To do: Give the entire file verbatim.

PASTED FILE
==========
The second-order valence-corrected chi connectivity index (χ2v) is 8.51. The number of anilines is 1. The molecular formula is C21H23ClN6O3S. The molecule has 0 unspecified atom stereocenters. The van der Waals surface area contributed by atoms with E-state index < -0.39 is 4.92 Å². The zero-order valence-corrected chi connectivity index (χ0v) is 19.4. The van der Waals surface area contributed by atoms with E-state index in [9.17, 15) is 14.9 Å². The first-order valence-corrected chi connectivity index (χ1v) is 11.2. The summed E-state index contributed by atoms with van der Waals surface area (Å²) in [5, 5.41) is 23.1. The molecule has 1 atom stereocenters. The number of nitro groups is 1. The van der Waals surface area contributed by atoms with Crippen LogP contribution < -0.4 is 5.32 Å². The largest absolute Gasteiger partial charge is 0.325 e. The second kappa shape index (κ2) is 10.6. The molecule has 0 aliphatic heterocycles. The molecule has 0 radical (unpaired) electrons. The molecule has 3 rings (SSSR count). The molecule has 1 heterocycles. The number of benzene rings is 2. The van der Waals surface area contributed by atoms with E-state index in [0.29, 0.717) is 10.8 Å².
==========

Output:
The second-order valence-corrected chi connectivity index (χ2v) is 8.51. The number of anilines is 1. The molecular formula is C21H23ClN6O3S. The molecule has 0 unspecified atom stereocenters. The van der Waals surface area contributed by atoms with E-state index < -0.39 is 4.92 Å². The zero-order valence-corrected chi connectivity index (χ0v) is 19.4. The van der Waals surface area contributed by atoms with E-state index in [9.17, 15) is 14.9 Å². The first-order valence-corrected chi connectivity index (χ1v) is 11.2. The summed E-state index contributed by atoms with van der Waals surface area (Å²) in [5, 5.41) is 23.1. The molecule has 1 atom stereocenters. The number of nitro groups is 1. The van der Waals surface area contributed by atoms with Crippen LogP contribution < -0.4 is 5.32 Å². The largest absolute Gasteiger partial charge is 0.325 e. The second kappa shape index (κ2) is 10.6. The molecule has 0 aliphatic heterocycles. The molecule has 0 radical (unpaired) electrons. The molecule has 3 rings (SSSR count). The molecule has 1 heterocycles. The number of benzene rings is 2. The van der Waals surface area contributed by atoms with E-state index in [0.29, 0.717) is 10.8 Å².